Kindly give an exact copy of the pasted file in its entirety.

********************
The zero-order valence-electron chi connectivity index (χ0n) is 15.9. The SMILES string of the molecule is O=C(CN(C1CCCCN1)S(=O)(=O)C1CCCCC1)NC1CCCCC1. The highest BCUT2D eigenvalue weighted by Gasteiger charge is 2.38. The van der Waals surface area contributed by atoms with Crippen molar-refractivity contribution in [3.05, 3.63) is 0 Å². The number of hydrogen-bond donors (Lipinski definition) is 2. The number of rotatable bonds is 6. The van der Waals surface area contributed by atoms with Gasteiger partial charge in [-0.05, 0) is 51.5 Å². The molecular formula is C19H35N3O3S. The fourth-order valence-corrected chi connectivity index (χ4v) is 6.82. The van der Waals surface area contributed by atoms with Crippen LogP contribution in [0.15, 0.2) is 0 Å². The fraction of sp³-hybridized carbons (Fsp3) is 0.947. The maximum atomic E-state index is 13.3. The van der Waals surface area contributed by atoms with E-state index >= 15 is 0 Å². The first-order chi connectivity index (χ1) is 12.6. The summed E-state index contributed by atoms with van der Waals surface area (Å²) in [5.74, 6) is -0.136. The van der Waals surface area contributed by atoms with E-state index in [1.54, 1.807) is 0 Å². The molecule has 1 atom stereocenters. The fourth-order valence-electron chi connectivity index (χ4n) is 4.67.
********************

The zero-order valence-electron chi connectivity index (χ0n) is 15.9. The SMILES string of the molecule is O=C(CN(C1CCCCN1)S(=O)(=O)C1CCCCC1)NC1CCCCC1. The highest BCUT2D eigenvalue weighted by Gasteiger charge is 2.38. The van der Waals surface area contributed by atoms with Crippen molar-refractivity contribution in [3.05, 3.63) is 0 Å². The number of hydrogen-bond donors (Lipinski definition) is 2. The number of rotatable bonds is 6. The van der Waals surface area contributed by atoms with Gasteiger partial charge in [-0.05, 0) is 51.5 Å². The molecular formula is C19H35N3O3S. The fourth-order valence-corrected chi connectivity index (χ4v) is 6.82. The van der Waals surface area contributed by atoms with Crippen LogP contribution in [0.15, 0.2) is 0 Å². The fraction of sp³-hybridized carbons (Fsp3) is 0.947. The maximum atomic E-state index is 13.3. The van der Waals surface area contributed by atoms with E-state index >= 15 is 0 Å². The first-order chi connectivity index (χ1) is 12.6. The summed E-state index contributed by atoms with van der Waals surface area (Å²) in [5.74, 6) is -0.136. The van der Waals surface area contributed by atoms with E-state index in [1.54, 1.807) is 0 Å². The molecule has 1 atom stereocenters. The fourth-order valence-electron chi connectivity index (χ4n) is 4.67.